NANFA-L-- Sipsey, Alabama, trip


Subject: NANFA-L-- Sipsey, Alabama, trip
From: Bruce Stallsmith (fundulus-in-hotmail.com)
Date: Sun Jul 25 2004 - 17:43:50 CDT


I want to post a note on a visit to the Borden Creek/Sipsey Fork are in
north 'bama this weekend. Four people camped out on the site Friday and
Saturday nights--Casper Cox, Stott Noble, Ranger Bob, Michael Wolf. I showed
up with Ruth, Joe Scanlan showed up with Marite, and two of my students from
UAH in Huntsville, Kevin and Amy, were there.

My focus was on finding 20 each of burrhead shiner and silverstrip shiner
for a project I'm working on with Kevin and Amy. The silverstripes are easy,
they're probably the dominant species in Borden Creek. The burrheads are
always harder, we met our quota late in the day when we caught about 8 in
each of two successive seine hauls-in-the bottom of a riffle running into a
pool. It's only taken since March but I'm beginning to figure out the
burrheads, in part realizing that sometimes it's just plain lucky to put the
seine in the right place-in-the right time. And because they're thinner than
silverstripes, we have to use my smaller, finer-mesh seine.

One species that we found several of yesterday is the riffle minnow,
Phenacobius catostomus. I don't recall seeing this minnow before. But we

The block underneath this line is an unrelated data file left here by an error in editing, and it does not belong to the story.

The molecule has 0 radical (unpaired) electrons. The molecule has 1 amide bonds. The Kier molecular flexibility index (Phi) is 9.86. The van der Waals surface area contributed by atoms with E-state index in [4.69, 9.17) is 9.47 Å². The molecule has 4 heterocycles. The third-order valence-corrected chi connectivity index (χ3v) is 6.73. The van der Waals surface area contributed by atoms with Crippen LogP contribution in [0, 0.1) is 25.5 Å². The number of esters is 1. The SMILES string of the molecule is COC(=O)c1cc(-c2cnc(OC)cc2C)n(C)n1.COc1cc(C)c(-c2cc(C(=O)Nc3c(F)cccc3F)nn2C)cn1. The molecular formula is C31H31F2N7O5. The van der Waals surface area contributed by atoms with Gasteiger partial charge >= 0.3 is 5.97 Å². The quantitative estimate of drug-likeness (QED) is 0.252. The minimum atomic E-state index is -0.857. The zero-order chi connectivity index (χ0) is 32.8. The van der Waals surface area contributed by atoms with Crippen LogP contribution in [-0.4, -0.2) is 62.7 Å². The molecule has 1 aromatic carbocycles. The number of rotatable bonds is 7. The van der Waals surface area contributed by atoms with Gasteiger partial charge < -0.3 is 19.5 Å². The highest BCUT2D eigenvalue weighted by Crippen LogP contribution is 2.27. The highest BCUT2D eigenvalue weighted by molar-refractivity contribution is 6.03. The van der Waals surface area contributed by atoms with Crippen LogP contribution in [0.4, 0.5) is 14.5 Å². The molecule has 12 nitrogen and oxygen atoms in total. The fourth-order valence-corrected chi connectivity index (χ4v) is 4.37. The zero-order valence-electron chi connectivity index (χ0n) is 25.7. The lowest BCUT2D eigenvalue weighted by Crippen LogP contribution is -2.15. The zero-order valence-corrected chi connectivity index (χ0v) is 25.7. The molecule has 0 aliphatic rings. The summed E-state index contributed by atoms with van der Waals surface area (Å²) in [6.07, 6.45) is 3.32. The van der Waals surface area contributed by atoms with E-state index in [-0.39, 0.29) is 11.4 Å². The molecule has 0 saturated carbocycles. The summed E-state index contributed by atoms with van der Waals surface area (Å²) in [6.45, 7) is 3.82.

were probably helped by the creek being-in-a low level. And on the goofy
level, the snorkelers were pulling up blackbanded darters, Percina
nigrofasciata, that I hadn't paid attention to in earlier visits. Sometimes
you see only what you expect to see; the creek is loaded with Mobile
logperch and a fair number of muscadine darters, two other Percina spp. I
think the snorkelers missed out on the Tuskaloosa and Sipsey darters in the
very shallow riffles that we worked with a net. The Tuskaloosa males are
still colorful even this late in the summer.

I left Borden Creek in the late afternoon yesterday before the four campers
returned from Sipsey Fork, so I'm not sure what else they saw. A big
difference is that you can see more redhorse there, usually in a flash of
course as they go whipping by-in-high speed. Even in Borden Creek, Michael W
was still in shock from seeing one going by in about a tenth of a second.
HA!

--Bruce Stallsmith
Huntsville, AL, US of A

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: Wed Sep 29 2004 - 12:21:34 CDT